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Researching Ancestors in Co.Armagh

Researching Ancestors in Co.Armagh
  

Armagh the smallest county in Northern Ireland, has a rich, colourful and even tempestuous history. War, famine and emigration over the last four centuries have all contributed to forming the distinctive character of its people. The constant struggle between Planter and Gael that... read full description below.

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ISBN 9780901905895
Published 1 June 2000 by Ulster Historical Foundation
Format Trade Paperback/Paperback, illustrated edition
Author(s) By Maxwell, Dr. Ian
Availability Internationally sourced (on backorder); allow 4-8 weeks

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Full details for this title

ISBN-13 9780901905895
ISBN-10 0901905895
Stock Available
Status Internationally sourced (on backorder); allow 4-8 weeks
Publisher Ulster Historical Foundation
Imprint Ulster Historical Foundation
Publication Date 1 June 2000
Publication Country United Kingdom United Kingdom
Format Trade Paperback/Paperback, illustrated edition
Edition illustrated edition
Author(s) By Maxwell, Dr. Ian
Category Encyclopaedias & Reference Works
Genealogy, Heraldry, Names And Honours
Number of Pages 192
Dimensions Width: 229mm
Height: 152mm
Spine: 10mm
Weight 290g
Interest Age General Audience
Reading Age General Audience
Library of Congress Genealogy, Northern Ireland, Armagh (Northern Ireland: County)
NBS Text Local History, Names & Genealogy
ONIX Text General/trade
Dewey Code 929.107204166
Catalogue Code Not specified

Description of this Book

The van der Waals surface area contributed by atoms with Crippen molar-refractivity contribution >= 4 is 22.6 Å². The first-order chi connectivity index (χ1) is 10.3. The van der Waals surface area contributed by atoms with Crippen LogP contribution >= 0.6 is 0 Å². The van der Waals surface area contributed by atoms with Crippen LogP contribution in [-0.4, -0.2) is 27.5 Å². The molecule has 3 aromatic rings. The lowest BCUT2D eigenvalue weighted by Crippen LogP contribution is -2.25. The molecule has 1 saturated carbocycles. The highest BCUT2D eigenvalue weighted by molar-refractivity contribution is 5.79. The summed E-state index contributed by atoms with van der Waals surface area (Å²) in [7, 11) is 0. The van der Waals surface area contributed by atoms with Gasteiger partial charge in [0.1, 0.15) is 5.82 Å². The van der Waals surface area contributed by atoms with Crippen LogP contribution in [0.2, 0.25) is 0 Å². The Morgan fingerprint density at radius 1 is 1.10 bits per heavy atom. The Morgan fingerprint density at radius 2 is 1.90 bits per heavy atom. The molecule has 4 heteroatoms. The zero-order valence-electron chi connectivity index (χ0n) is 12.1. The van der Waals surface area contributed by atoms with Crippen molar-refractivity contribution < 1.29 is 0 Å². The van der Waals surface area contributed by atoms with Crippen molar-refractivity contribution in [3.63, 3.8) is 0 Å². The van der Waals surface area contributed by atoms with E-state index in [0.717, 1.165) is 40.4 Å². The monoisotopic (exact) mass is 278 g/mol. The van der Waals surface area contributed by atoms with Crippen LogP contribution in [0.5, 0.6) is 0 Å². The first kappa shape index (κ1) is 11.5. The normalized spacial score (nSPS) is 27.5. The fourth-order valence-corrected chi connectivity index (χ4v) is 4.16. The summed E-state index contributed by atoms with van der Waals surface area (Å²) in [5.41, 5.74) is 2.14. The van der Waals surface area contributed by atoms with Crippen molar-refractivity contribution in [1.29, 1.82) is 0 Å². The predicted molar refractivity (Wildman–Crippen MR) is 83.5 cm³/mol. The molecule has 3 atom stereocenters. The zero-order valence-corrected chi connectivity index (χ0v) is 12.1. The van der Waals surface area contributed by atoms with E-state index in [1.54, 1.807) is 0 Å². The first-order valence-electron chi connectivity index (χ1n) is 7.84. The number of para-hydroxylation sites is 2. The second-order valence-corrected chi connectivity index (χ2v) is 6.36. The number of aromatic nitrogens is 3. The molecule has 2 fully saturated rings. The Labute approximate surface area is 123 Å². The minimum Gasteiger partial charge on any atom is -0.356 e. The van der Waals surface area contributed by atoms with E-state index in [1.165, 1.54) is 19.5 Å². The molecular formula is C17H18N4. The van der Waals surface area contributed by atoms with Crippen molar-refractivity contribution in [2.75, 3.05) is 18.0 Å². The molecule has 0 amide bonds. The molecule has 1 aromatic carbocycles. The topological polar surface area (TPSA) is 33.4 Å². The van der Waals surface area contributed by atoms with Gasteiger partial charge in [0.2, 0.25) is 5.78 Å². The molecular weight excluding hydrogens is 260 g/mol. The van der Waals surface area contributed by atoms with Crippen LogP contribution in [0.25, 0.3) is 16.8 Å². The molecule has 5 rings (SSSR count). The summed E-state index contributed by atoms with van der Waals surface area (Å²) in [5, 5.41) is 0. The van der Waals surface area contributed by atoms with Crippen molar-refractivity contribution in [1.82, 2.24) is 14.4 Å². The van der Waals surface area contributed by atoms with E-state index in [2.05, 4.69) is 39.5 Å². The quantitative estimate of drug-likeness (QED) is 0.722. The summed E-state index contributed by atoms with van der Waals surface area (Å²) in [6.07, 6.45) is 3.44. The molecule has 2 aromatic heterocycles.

Armagh the smallest county in Northern Ireland, has a rich, colourful and even tempestuous history. War, famine and emigration over the last four centuries have all contributed to forming the distinctive character of its people. The constant struggle between Planter and Gael that has characterised the county since the Plantation in the early 17th century may be seen in, for example, the almost equal division of the most popular surnames. The county town, the city of Armagh, is the ecclesiastical capital of both the Catholic and Protestant religions on the island. By the end of the 18th century the county became one of the most prosperous and the most densely populated in Ireland. Its turbulent history has taken its toll on the evidence that remains. Many records were lost, including those in the destruction of the Public Record Office in Dublin in 1922; much has, however, survived to aid the dedicated family or local historian and is accessible in the detailed catalogues and user-friendly searching aids in the Public Record Office of Northern Ireland. Ian Maxwell writes both as an historian and an archivist eager to encourage researchers to use the fullest range of sources available. An exceptional feature of this book are the reference appendices. These include a breakdown of administrative divisions listing some 1,400 townlands and also unofficial placenames which disappeared from official use after the standardisation of placenames in the 1830s. Also provided for each townland are the civil parish, barony and poor law union plus the vital district electoral division details that greatly facilitates the researcher using sources such as census returns and property valuation records. Other appendices provide crucial archival references to tithe and valuation records and civil and Catholic parish maps are included. Such reference appendices will be a feature of further books in this series of county guides for the family and local historian.

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